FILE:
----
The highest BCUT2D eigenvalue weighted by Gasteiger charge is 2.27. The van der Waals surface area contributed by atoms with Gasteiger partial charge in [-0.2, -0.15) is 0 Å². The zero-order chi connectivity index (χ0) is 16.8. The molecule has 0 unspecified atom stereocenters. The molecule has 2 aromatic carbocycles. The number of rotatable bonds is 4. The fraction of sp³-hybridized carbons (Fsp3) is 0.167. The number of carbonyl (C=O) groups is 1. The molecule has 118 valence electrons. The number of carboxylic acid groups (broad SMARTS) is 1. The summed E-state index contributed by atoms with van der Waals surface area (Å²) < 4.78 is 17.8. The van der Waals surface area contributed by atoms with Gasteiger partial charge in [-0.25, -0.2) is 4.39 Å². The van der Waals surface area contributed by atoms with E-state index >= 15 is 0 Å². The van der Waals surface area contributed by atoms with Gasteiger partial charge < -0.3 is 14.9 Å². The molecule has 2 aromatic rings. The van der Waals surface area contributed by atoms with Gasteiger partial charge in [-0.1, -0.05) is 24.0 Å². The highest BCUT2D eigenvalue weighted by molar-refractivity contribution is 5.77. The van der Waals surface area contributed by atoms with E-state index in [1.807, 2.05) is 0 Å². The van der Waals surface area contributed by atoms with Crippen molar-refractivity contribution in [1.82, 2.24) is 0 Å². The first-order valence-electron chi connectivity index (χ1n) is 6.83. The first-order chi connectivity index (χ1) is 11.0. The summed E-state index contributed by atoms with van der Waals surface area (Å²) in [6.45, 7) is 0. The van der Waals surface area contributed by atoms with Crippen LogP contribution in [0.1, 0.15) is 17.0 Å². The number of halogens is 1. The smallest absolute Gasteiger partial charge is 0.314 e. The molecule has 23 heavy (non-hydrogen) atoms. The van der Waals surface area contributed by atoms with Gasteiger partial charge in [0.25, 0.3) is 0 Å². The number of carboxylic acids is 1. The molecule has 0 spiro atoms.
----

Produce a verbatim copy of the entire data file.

The highest BCUT2D eigenvalue weighted by Gasteiger charge is 2.27. The van der Waals surface area contributed by atoms with Gasteiger partial charge in [-0.2, -0.15) is 0 Å². The zero-order chi connectivity index (χ0) is 16.8. The molecule has 0 unspecified atom stereocenters. The molecule has 2 aromatic carbocycles. The number of rotatable bonds is 4. The fraction of sp³-hybridized carbons (Fsp3) is 0.167. The number of carbonyl (C=O) groups is 1. The molecule has 118 valence electrons. The number of carboxylic acid groups (broad SMARTS) is 1. The summed E-state index contributed by atoms with van der Waals surface area (Å²) < 4.78 is 17.8. The van der Waals surface area contributed by atoms with Gasteiger partial charge in [-0.25, -0.2) is 4.39 Å². The van der Waals surface area contributed by atoms with E-state index >= 15 is 0 Å². The van der Waals surface area contributed by atoms with Gasteiger partial charge < -0.3 is 14.9 Å². The molecule has 2 aromatic rings. The van der Waals surface area contributed by atoms with Gasteiger partial charge in [-0.1, -0.05) is 24.0 Å². The highest BCUT2D eigenvalue weighted by molar-refractivity contribution is 5.77. The van der Waals surface area contributed by atoms with E-state index in [1.807, 2.05) is 0 Å². The van der Waals surface area contributed by atoms with Crippen molar-refractivity contribution in [1.82, 2.24) is 0 Å². The first-order valence-electron chi connectivity index (χ1n) is 6.83. The first-order chi connectivity index (χ1) is 11.0. The summed E-state index contributed by atoms with van der Waals surface area (Å²) in [6.45, 7) is 0. The van der Waals surface area contributed by atoms with Crippen LogP contribution in [0.1, 0.15) is 17.0 Å². The number of halogens is 1. The smallest absolute Gasteiger partial charge is 0.314 e. The molecule has 23 heavy (non-hydrogen) atoms. The van der Waals surface area contributed by atoms with Gasteiger partial charge in [0.25, 0.3) is 0 Å². The number of carboxylic acids is 1. The molecule has 0 spiro atoms.